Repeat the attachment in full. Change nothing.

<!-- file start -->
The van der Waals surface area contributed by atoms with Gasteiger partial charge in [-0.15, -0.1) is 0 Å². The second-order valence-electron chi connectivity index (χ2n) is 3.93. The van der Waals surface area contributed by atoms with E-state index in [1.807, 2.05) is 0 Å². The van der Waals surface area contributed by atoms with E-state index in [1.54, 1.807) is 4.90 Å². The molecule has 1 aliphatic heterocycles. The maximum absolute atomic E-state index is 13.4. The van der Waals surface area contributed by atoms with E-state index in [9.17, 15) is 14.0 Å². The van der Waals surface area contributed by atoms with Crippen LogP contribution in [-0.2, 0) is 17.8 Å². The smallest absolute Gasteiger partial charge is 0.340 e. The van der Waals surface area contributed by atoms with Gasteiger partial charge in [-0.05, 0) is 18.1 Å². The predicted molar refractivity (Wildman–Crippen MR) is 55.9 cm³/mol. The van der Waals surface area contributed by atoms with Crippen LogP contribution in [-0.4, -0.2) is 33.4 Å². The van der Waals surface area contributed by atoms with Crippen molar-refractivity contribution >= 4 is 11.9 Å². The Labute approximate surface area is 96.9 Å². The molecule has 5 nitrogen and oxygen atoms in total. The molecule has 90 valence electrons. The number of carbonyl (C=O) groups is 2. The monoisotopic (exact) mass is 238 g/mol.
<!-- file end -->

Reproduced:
The van der Waals surface area contributed by atoms with Gasteiger partial charge in [-0.15, -0.1) is 0 Å². The second-order valence-electron chi connectivity index (χ2n) is 3.93. The van der Waals surface area contributed by atoms with E-state index in [1.807, 2.05) is 0 Å². The van der Waals surface area contributed by atoms with E-state index in [1.54, 1.807) is 4.90 Å². The molecule has 1 aliphatic heterocycles. The maximum absolute atomic E-state index is 13.4. The van der Waals surface area contributed by atoms with E-state index in [9.17, 15) is 14.0 Å². The van der Waals surface area contributed by atoms with Crippen LogP contribution in [-0.2, 0) is 17.8 Å². The smallest absolute Gasteiger partial charge is 0.340 e. The van der Waals surface area contributed by atoms with Gasteiger partial charge in [-0.05, 0) is 18.1 Å². The predicted molar refractivity (Wildman–Crippen MR) is 55.9 cm³/mol. The van der Waals surface area contributed by atoms with Crippen LogP contribution in [-0.4, -0.2) is 33.4 Å². The van der Waals surface area contributed by atoms with Crippen molar-refractivity contribution >= 4 is 11.9 Å². The Labute approximate surface area is 96.9 Å². The molecule has 5 nitrogen and oxygen atoms in total. The molecule has 90 valence electrons. The number of carbonyl (C=O) groups is 2. The monoisotopic (exact) mass is 238 g/mol.